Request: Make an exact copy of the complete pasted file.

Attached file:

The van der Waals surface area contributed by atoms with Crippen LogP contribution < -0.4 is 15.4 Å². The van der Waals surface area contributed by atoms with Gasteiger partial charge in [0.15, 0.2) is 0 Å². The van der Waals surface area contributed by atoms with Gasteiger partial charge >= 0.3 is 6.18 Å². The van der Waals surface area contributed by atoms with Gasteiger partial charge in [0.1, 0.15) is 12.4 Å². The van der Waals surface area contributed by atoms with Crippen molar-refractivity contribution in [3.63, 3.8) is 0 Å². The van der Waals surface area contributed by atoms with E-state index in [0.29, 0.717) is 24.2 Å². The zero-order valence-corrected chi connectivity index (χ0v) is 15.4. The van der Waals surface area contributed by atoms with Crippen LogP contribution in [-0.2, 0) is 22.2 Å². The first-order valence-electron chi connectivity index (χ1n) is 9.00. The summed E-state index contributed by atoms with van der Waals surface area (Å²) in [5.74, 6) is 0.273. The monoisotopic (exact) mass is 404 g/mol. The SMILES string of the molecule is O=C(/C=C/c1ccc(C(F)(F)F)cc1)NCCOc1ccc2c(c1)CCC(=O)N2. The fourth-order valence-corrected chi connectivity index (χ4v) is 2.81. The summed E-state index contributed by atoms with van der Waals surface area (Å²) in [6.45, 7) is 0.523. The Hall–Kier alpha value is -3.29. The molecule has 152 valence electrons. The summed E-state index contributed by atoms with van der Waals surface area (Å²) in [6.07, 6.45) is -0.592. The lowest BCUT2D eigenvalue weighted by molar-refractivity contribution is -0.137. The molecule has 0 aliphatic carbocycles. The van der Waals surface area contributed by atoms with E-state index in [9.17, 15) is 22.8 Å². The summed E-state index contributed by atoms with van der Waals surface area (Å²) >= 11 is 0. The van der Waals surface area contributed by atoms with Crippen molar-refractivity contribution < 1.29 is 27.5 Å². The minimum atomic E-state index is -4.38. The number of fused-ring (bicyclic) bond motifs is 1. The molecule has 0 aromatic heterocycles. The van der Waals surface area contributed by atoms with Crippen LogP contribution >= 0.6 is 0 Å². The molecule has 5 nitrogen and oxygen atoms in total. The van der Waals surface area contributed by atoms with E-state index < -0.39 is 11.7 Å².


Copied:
The van der Waals surface area contributed by atoms with Crippen LogP contribution < -0.4 is 15.4 Å². The van der Waals surface area contributed by atoms with Gasteiger partial charge in [0.15, 0.2) is 0 Å². The van der Waals surface area contributed by atoms with Gasteiger partial charge >= 0.3 is 6.18 Å². The van der Waals surface area contributed by atoms with Gasteiger partial charge in [0.1, 0.15) is 12.4 Å². The van der Waals surface area contributed by atoms with Crippen molar-refractivity contribution in [3.63, 3.8) is 0 Å². The van der Waals surface area contributed by atoms with E-state index in [0.29, 0.717) is 24.2 Å². The zero-order valence-corrected chi connectivity index (χ0v) is 15.4. The van der Waals surface area contributed by atoms with Crippen LogP contribution in [-0.2, 0) is 22.2 Å². The first-order valence-electron chi connectivity index (χ1n) is 9.00. The summed E-state index contributed by atoms with van der Waals surface area (Å²) in [5.74, 6) is 0.273. The monoisotopic (exact) mass is 404 g/mol. The SMILES string of the molecule is O=C(/C=C/c1ccc(C(F)(F)F)cc1)NCCOc1ccc2c(c1)CCC(=O)N2. The fourth-order valence-corrected chi connectivity index (χ4v) is 2.81. The summed E-state index contributed by atoms with van der Waals surface area (Å²) in [6.45, 7) is 0.523. The Hall–Kier alpha value is -3.29. The molecule has 152 valence electrons. The summed E-state index contributed by atoms with van der Waals surface area (Å²) in [6.07, 6.45) is -0.592. The lowest BCUT2D eigenvalue weighted by molar-refractivity contribution is -0.137. The molecule has 0 aliphatic carbocycles. The van der Waals surface area contributed by atoms with E-state index in [9.17, 15) is 22.8 Å². The summed E-state index contributed by atoms with van der Waals surface area (Å²) >= 11 is 0. The van der Waals surface area contributed by atoms with Crippen molar-refractivity contribution < 1.29 is 27.5 Å². The minimum atomic E-state index is -4.38. The number of fused-ring (bicyclic) bond motifs is 1. The molecule has 0 aromatic heterocycles. The van der Waals surface area contributed by atoms with Crippen LogP contribution >= 0.6 is 0 Å². The molecule has 5 nitrogen and oxygen atoms in total. The van der Waals surface area contributed by atoms with E-state index < -0.39 is 11.7 Å².